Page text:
There is something about Walmart that seems to bring out the weirdest in people. Maybe Walmart itself is not to blame. Maybe it's just that the chain has so many stores around the country (reportedly almost 5,000 operating in the US in 2015).
Whatever the reason, there are plenty of strange stories that come out of the chain, and the New York Daily News has collected the weirdest crimes at the retail giant from recent years.
Weird Walmart Crimes
The Sock Thief: A 300-pound man walked into a Walmart in Pennsylvania buck naked to steal a pair of socks. Interestingly, the man actually got undressed in the parking lot before going in to steal the socks, according to footage from surveillance cameras.
Sampling Extravaganza: A Florida woman had a blast spinning around a Sunshine State Walmart on a motorized shopping cart while sipping wine. The shopping must have made her hungry, however, so she grabbed some sushi. That was not to her liking, or maybe it just didn't pair well with the wine, so she politely put the uneaten sushi on her shelf and sat on the floor to eat a rotisserie chicken, mini muffins, and cinnamon buns.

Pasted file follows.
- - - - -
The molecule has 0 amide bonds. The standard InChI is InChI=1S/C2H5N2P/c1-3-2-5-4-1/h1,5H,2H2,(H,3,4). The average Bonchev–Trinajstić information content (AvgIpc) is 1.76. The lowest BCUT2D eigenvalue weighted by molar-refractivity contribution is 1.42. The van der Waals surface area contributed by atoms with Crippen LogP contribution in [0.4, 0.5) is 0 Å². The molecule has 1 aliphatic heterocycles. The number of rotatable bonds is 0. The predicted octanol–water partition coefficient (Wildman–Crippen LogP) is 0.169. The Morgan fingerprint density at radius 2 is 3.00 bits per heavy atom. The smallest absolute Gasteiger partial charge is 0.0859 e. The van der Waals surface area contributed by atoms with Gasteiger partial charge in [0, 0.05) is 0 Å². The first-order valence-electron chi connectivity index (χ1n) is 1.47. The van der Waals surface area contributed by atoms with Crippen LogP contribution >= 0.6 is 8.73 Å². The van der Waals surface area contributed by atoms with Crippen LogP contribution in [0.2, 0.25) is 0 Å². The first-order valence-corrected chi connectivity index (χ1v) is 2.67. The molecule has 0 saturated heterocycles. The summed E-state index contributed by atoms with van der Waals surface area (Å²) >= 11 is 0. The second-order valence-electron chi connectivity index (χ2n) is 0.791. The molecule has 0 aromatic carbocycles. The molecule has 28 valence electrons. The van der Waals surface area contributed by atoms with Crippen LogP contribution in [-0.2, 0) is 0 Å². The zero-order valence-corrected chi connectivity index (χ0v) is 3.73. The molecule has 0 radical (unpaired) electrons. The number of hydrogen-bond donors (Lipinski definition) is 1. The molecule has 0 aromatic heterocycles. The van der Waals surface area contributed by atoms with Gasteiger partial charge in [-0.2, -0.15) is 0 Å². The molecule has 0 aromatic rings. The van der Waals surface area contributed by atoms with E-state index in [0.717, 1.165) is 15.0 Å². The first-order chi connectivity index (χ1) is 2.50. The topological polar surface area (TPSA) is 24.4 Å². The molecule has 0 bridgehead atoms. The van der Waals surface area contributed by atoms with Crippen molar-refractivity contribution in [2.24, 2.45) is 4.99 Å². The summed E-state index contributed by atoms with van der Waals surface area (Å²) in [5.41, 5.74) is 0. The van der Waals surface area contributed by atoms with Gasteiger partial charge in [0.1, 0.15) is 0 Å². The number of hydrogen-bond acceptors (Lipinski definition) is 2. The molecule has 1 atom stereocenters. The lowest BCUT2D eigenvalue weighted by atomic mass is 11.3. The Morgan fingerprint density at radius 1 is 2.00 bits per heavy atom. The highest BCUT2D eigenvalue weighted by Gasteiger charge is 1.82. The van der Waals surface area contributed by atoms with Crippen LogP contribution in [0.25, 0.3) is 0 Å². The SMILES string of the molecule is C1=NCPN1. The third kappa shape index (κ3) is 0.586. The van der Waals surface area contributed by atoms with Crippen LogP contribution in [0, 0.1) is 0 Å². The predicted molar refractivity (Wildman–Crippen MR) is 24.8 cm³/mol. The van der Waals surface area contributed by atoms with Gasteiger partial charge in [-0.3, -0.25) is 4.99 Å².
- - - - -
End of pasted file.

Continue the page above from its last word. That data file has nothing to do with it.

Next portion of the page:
Sticky Stuff: A woman at a Delaware Walmart was most unpleasantly surprised to find herself the victim of a strange crime. A fellow shopper threw a handful of his semen at her, initially claiming he just had a cold and sneezed on her. Police concluded that the liquid on the woman's legs was his semen and that he tossed it at her "because he was sexually attracted to her."
A study by a University of South Carolina study published in the British Journal of Criminology in 2014, and reported in the Huffington Post, linked Walmart stores to higher crime rates in counties around the country. The store, of course, dismissed the study's methodology.
According to the study, "If the corporation built a new store, there were 17 additional property crimes and 2 additional violent crimes for every 10,000 persons in a county." But even the study's authors admitted that higher crime rates in Walmart counties were not necessarily caused by the stores, but because the chain tends to build in poorer places.